Burke, Select Works, Volume 2

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Clarendon Press, 1886 - Political science
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Page 89 - Never, never more shall we behold that generous loyalty to rank and sex, that proud submission, that dignified obedience, that subordination of the heart, which kept alive, even in servitude itself, the spirit of an exalted freedom.
Page xxix - The heavens themselves, the planets, and this centre, Observe degree, priority, and place, Insisture, course, proportion, season, form, Office, and custom, in all line of order...
Page 31 - That King James II., having endeavoured to subvert the constitution of the kingdom, by breaking the original contract between king and people ; and by the advice of Jesuits and other wicked persons, having violated the fundamental laws and having withdrawn himself out of the kingdom, has abdicated the government, and that the throne is thereby vacant.
Page 114 - It is a partnership in all science ; a partnership in all art ; a partnership in every virtue, and in all perfection . As the ends of such a partnership cannot be obtained in many generations, it becomes a partnership not only between those who are living, but between those who are living, those who are dead and those who are to be born.
Page 39 - Our political system is placed in a just correspondence and symmetry with the order of the world, and with the mode of existence decreed to a permanent body composed of transitory parts ; wherein, by the disposition of a stupendous wisdom, moulding together the great mysterious incorporation of the human race...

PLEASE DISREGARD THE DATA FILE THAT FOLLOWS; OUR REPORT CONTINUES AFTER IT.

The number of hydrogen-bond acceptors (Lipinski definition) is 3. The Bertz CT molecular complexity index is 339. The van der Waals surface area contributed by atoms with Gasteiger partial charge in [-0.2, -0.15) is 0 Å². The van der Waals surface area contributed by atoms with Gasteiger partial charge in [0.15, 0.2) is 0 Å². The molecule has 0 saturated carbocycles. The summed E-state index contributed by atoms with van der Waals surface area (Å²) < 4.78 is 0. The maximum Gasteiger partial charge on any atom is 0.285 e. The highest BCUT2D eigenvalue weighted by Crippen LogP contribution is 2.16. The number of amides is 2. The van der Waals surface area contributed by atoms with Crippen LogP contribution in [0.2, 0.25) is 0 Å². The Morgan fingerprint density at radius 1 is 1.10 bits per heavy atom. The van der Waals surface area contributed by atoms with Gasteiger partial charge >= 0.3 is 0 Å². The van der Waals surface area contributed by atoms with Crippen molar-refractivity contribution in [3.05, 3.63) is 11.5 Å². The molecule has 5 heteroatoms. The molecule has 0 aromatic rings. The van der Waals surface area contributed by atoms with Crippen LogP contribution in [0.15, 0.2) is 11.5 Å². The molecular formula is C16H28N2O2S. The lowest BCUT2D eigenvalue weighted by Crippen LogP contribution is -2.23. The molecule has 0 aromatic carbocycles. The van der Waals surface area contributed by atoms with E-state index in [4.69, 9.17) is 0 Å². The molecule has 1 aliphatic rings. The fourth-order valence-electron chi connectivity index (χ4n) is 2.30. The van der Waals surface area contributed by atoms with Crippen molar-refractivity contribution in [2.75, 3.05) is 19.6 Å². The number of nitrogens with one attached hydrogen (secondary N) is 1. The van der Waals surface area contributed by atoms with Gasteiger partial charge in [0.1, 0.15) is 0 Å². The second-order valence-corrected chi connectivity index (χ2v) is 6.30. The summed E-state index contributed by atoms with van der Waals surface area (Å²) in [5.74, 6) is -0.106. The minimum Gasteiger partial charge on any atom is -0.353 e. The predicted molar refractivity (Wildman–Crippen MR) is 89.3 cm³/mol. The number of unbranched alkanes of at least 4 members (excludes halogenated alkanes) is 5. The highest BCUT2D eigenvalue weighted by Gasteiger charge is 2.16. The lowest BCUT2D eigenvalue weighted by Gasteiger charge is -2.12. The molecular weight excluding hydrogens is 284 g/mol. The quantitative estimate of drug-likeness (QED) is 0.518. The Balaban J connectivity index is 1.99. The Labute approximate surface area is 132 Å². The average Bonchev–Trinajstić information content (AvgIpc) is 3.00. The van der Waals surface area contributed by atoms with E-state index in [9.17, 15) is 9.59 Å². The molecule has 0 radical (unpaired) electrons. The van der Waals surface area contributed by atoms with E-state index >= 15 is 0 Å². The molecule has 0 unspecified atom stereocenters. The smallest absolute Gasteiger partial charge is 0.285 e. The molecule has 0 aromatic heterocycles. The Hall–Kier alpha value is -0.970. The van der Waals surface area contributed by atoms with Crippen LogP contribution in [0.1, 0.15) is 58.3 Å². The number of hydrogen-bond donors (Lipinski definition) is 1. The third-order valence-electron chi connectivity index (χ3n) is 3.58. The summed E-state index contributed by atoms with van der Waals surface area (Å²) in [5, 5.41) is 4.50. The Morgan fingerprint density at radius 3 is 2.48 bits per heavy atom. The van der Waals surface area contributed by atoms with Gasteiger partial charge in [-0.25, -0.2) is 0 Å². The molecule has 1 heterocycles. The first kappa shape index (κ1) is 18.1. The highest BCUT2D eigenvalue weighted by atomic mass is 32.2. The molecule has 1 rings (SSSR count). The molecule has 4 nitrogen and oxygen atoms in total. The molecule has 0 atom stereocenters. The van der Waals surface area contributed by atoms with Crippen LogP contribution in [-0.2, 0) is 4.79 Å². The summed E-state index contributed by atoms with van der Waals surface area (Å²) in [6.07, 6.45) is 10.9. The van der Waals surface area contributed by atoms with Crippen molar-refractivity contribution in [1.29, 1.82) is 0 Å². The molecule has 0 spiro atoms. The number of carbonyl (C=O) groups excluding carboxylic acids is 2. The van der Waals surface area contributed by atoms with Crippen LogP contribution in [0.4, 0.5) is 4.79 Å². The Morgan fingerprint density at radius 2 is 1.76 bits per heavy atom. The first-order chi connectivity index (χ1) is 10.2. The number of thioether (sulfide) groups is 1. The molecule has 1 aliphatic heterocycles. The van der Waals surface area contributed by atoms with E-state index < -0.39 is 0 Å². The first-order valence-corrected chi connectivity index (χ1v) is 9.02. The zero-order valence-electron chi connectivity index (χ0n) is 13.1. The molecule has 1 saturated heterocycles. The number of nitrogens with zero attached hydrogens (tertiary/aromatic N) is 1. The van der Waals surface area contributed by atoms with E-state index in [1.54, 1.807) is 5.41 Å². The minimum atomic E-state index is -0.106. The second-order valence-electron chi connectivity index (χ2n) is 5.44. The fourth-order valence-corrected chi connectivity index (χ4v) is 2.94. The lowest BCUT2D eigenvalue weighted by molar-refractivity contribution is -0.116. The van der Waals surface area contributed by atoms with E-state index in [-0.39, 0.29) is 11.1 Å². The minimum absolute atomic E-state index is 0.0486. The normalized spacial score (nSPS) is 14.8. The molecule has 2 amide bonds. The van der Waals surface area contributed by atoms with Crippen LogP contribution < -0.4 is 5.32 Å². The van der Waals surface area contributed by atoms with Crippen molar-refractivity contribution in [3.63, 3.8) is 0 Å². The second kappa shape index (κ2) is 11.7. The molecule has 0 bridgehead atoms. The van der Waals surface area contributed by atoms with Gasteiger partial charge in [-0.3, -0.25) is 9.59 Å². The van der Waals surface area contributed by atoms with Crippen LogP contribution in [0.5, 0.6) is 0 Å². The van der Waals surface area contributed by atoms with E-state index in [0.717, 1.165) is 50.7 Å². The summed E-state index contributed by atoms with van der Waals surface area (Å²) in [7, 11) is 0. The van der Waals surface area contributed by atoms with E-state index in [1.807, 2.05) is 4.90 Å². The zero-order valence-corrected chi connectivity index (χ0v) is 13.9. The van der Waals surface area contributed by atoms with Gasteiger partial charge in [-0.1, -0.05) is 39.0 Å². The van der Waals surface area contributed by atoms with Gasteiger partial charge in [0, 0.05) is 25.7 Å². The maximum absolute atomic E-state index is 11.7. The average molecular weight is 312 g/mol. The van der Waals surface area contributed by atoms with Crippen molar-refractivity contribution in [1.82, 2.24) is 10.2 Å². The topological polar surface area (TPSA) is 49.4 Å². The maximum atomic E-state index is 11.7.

Page 113 - Society is indeed a contract. Subordinate contracts for objects of mere occasional interest may be dissolved at pleasure; but the state ought not to be considered as nothing better than a partnership agreement in a trade of pepper and coffee, calico or tobacco, or some other such low concern, to be taken up for a little temporary interest and to be dissolved by the fancy of the parties.
Page 8 - Circumstances (which with some gentlemen pass for nothing) give in reality to every political principle its distinguishing colour and discriminating effect. The circumstances are what render every civil and political scheme beneficial or noxious to mankind.
Page 23 - And thereunto the said lords spiritual and temporal, and commons, do, in the name of all the people aforesaid, most humbly and faithfully submit themselves, their heirs and posterities for ever...
Page 59 - I do not hesitate to say that the road to eminence and power, from obscure condition, ought not to be made too easy, nor a thing too much of course.
Page 310 - Such are their ideas, such their religion, and such their law. But as to our country, and our race, as long as the well-compacted structure of our church and state, the sanctuary, the holy of holies of that ancient law, defended by reverence, defended by power, a fortress at once and a temple...

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